Apple drops patent lawsuit against Samsung Galaxy S III Mini

Samsung commits to not sell smartphone in U.S. market
Tools

Apple (NASDAQ: AAPL) has agreed to drop the new Samsung Galaxy S III Mini from its patent litigation against Samsung in exchange for the Korean electronics maker's commitment not to sell the Mini in the United States, according to a report by Reuters.

In November, Apple petitioned the court to add the Mini and other Samsung products to its patent litigation. However, the Mini patents Apple is challenging are different from the ones included in the lawsuit that yielded Apple a $1 billion verdict earlier this year, a verdict that Samsung is challenging.

Samsung began offering the Mini in Europe earlier this year as a competitor to the iPhone 5 and asserted that it was not selling the Mini in the U.S., although Apple's attorneys were able to purchase Minis from Amazon (NASDAQ: AMZN) and have them delivered in the U.S., according to the report.

Based on Samsung's statement that it is not "making, selling, offering to sell or importing the Galaxy S III Mini in the United States," Apple agreed to withdraw its patent lawsuit against the Mini "so long as the current withdrawal will not prejudice Apple's ability later to accuse the Galaxy S III Mini if the factual circumstances change," it said.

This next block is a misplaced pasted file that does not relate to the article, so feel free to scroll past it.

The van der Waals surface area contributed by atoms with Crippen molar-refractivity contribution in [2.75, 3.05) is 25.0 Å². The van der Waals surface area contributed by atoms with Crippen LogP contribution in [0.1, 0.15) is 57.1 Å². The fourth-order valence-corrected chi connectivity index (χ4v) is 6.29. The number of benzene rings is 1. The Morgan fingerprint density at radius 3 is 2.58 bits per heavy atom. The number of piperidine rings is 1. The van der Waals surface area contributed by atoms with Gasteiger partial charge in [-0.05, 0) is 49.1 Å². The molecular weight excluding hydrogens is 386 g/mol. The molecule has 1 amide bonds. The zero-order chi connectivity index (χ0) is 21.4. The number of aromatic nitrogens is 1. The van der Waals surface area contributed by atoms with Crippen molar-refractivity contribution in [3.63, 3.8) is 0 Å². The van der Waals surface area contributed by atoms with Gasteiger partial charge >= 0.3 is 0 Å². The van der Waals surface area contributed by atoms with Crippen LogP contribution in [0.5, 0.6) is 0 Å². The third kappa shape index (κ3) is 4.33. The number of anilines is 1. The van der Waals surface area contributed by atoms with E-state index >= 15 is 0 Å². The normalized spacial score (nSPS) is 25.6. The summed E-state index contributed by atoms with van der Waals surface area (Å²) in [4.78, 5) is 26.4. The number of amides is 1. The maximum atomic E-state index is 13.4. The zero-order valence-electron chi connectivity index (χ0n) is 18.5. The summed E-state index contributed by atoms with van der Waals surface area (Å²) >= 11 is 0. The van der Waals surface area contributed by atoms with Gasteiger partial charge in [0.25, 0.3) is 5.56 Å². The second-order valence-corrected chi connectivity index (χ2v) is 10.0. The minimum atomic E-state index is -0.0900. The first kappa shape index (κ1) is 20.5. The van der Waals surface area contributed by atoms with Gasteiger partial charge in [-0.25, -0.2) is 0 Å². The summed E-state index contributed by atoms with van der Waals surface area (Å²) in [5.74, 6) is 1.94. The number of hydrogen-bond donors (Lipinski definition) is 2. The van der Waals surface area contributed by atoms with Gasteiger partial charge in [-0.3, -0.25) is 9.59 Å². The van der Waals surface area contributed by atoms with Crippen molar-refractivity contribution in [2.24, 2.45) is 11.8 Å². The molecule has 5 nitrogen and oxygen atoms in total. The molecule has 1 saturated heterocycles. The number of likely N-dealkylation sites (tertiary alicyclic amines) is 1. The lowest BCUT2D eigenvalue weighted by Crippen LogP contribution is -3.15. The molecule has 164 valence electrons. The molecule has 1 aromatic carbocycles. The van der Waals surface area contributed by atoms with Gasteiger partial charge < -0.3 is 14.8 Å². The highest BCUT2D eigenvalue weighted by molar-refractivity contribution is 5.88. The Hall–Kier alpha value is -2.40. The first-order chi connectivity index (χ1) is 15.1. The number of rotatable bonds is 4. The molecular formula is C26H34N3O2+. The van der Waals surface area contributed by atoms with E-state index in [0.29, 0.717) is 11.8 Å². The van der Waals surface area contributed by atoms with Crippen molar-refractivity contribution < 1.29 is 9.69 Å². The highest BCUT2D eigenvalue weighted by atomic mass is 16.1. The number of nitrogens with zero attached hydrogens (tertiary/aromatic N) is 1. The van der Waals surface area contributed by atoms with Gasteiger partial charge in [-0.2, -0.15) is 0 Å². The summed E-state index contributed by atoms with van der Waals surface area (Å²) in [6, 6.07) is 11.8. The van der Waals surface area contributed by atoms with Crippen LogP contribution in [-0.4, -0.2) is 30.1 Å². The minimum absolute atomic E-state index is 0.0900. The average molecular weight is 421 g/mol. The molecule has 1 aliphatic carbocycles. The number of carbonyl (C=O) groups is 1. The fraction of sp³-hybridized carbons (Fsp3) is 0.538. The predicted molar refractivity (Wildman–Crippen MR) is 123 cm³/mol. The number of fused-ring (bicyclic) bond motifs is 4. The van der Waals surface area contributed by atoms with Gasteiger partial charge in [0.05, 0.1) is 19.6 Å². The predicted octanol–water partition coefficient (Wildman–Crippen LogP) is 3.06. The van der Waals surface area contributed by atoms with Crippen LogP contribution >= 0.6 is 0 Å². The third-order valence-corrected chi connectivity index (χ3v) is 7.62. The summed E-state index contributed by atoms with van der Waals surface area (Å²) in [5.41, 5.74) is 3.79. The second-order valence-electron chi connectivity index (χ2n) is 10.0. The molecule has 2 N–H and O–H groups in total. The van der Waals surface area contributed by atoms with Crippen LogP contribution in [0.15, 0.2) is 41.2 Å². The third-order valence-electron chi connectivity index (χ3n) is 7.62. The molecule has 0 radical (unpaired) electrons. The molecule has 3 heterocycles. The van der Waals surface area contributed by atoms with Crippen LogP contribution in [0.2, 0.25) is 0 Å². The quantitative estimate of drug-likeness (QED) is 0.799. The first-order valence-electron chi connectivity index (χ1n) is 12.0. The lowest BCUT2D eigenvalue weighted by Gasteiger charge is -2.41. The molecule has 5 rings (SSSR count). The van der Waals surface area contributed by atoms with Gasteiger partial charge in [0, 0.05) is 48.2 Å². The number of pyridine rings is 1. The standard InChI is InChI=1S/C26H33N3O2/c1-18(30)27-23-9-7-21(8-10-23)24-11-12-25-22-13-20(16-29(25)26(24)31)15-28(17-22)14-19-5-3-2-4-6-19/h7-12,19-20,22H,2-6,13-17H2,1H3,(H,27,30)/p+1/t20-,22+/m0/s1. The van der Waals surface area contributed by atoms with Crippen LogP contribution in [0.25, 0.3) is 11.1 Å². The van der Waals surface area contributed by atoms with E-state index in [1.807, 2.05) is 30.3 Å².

Apple and other mobile device manufacturers have been diverting resources from research and development to fight numerous patent wars in court.

According to a Stanford University study, $20 billion has been spent on patent litigation and patent purchases in the last two years. In addition, patent-related spending by Apple and Google (NASDAQ: GOOG) exceeded their R&D spending last year, according to public filings cited by the New York Times.

Spending on R&D could be targeted at innovative products for the enterprise mobility market, but instead they are being squandered on lawyers and court fees.

For more:
- read the Reuters report
- check out the New York Times story

Related Articles:
Stop the smartphone patent war madness
With HTC dispute over, Apple can aim legal guns at Samsung